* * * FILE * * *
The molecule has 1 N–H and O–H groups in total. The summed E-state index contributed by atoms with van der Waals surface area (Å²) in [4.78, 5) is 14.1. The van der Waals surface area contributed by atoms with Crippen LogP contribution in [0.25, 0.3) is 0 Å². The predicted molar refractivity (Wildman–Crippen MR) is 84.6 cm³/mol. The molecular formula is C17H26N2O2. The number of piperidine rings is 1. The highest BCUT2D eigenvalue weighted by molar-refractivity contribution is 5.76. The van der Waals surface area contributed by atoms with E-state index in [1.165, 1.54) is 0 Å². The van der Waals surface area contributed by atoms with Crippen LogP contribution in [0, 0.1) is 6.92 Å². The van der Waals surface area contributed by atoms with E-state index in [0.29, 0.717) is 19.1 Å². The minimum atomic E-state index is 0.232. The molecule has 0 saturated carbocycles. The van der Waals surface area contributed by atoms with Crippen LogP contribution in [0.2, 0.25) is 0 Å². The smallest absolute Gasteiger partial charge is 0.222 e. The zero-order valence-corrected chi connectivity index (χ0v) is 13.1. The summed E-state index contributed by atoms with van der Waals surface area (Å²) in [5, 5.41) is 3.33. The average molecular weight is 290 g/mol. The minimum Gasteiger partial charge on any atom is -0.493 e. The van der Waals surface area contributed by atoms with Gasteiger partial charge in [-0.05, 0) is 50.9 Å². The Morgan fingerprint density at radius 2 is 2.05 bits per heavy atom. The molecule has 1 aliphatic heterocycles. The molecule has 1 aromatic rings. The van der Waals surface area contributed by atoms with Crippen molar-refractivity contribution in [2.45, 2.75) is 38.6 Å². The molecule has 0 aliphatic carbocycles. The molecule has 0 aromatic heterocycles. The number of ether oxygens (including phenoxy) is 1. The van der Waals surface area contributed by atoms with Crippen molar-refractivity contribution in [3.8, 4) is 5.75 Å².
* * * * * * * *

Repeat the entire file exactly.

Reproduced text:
The molecule has 1 N–H and O–H groups in total. The summed E-state index contributed by atoms with van der Waals surface area (Å²) in [4.78, 5) is 14.1. The van der Waals surface area contributed by atoms with Crippen LogP contribution in [0.25, 0.3) is 0 Å². The predicted molar refractivity (Wildman–Crippen MR) is 84.6 cm³/mol. The molecular formula is C17H26N2O2. The number of piperidine rings is 1. The highest BCUT2D eigenvalue weighted by molar-refractivity contribution is 5.76. The van der Waals surface area contributed by atoms with E-state index in [1.165, 1.54) is 0 Å². The van der Waals surface area contributed by atoms with Crippen LogP contribution in [0, 0.1) is 6.92 Å². The van der Waals surface area contributed by atoms with E-state index in [0.29, 0.717) is 19.1 Å². The minimum atomic E-state index is 0.232. The molecule has 0 saturated carbocycles. The van der Waals surface area contributed by atoms with Crippen LogP contribution in [0.2, 0.25) is 0 Å². The smallest absolute Gasteiger partial charge is 0.222 e. The zero-order valence-corrected chi connectivity index (χ0v) is 13.1. The summed E-state index contributed by atoms with van der Waals surface area (Å²) in [5, 5.41) is 3.33. The average molecular weight is 290 g/mol. The minimum Gasteiger partial charge on any atom is -0.493 e. The van der Waals surface area contributed by atoms with Gasteiger partial charge in [-0.05, 0) is 50.9 Å². The Morgan fingerprint density at radius 2 is 2.05 bits per heavy atom. The molecule has 1 aliphatic heterocycles. The molecule has 1 aromatic rings. The van der Waals surface area contributed by atoms with Crippen molar-refractivity contribution in [2.45, 2.75) is 38.6 Å². The molecule has 0 aliphatic carbocycles. The molecule has 0 aromatic heterocycles. The number of ether oxygens (including phenoxy) is 1. The van der Waals surface area contributed by atoms with Crippen molar-refractivity contribution in [3.8, 4) is 5.75 Å².